This year, Laudato Si’ Week reminded me of Christian hope, “for we know that things can change.” (13)
Pope Francis opens his 2015 encyclical Laudato Si’ with facts about how we have harmed the earth and each other before sharing how the Catholic faith brings hope and motivation to address environmental issues. In the first chapter, “What is happening to our common home?” he begins with pollution and climate change. He sees these problems as “closely linked to a throwaway culture.” (22)
As one example of the “throwaway culture,” fossil fuels are a single-use energy source that spews harmful pollution and endangers people’s health. Pope Francis writes “There is an urgent need to develop policies so that, in the next few years, the emission of carbon dioxide and other highly polluting gases can be drastically reduced, for example, substituting for fossil fuels and developing sources of renewable energy. Worldwide there is minimal access to clean and renewable energy.” (26)
While local individuals and churches can’t single-handedly change large energy systems, they do have options. Depending on location, the individual or church has options of solar, wind, and other renewable sources of energy. These renewable resources draw from richer and cleaner wells of energy.
Catholic Climate Covenant offers a program called Catholic Energies, managed by the solar developer Mission Energy, to help churches, religious communities and other owners of Catholic facilities to deploy energy efficiency programs and adopt renewable energy. On a conceptual level, it is easy to understand that solar energy is a cleaner and more sustainable source of energy for a church. But how well do the numbers support the claim? Let’s consider an example. (See "Catholics Go Solar" image: Art by Cari Nunziato.)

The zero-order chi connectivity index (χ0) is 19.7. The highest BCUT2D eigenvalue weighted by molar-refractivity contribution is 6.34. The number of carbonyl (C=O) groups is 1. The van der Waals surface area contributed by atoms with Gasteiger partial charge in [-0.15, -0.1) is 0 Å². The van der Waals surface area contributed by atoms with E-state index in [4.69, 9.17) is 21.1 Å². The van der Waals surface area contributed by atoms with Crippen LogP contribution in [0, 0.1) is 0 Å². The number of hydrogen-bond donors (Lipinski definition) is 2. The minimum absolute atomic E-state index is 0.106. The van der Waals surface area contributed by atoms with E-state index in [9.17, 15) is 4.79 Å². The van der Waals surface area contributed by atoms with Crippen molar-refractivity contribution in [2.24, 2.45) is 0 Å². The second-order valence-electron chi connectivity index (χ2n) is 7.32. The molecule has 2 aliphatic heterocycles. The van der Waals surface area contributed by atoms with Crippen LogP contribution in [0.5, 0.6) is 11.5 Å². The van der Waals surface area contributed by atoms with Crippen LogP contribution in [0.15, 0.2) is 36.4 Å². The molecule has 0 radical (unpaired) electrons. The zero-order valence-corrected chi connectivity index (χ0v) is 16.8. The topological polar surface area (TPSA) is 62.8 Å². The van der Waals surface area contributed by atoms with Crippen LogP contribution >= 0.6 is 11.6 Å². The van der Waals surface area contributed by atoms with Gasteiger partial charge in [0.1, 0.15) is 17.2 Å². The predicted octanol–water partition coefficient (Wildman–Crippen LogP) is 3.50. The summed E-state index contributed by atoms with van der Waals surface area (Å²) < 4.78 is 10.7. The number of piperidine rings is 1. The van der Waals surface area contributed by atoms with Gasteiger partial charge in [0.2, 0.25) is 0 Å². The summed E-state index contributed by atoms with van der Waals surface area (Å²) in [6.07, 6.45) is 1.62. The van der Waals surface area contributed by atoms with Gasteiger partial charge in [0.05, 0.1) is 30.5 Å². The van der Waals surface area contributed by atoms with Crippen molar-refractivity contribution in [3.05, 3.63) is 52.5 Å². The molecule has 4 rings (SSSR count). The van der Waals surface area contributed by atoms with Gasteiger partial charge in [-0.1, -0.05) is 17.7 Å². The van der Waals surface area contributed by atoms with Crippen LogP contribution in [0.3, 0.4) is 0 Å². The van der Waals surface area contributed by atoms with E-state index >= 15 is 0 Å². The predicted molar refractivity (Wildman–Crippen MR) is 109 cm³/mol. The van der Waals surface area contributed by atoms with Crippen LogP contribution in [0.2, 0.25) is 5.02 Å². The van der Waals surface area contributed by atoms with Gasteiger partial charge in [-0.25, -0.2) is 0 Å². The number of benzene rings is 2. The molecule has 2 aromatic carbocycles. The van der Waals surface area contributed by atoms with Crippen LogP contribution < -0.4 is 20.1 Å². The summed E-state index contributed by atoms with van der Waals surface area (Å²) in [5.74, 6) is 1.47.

An average-sized Catholic property that completes a 100-kW solar project and switches to efficient LED lighting will offset about 82% of the energy they would traditionally get from their utility company. Over 25 years, this one church would eliminate 2,900 metric tons of carbon dioxide emissions, the equivalent of 7.2 million miles driven by an average passenger vehicle.
(For reference, Catholic Energies has completed projects ranging from 75-kW to 400-kW for churches. Their biggest project to-date is 2-MW, the largest solar array in the District of Columbia.)
Catholic landowners are well positioned to help the U.S. transition to renewable energy with properties across cities and rural areas alike. Together with programs like Catholic Energies, church leaders can reduce energy costs, lower emissions, provide a “teachable moment” to the wider community and answer Pope Francis’ call to illuminate our world using clean energy, “for we know that things can change.”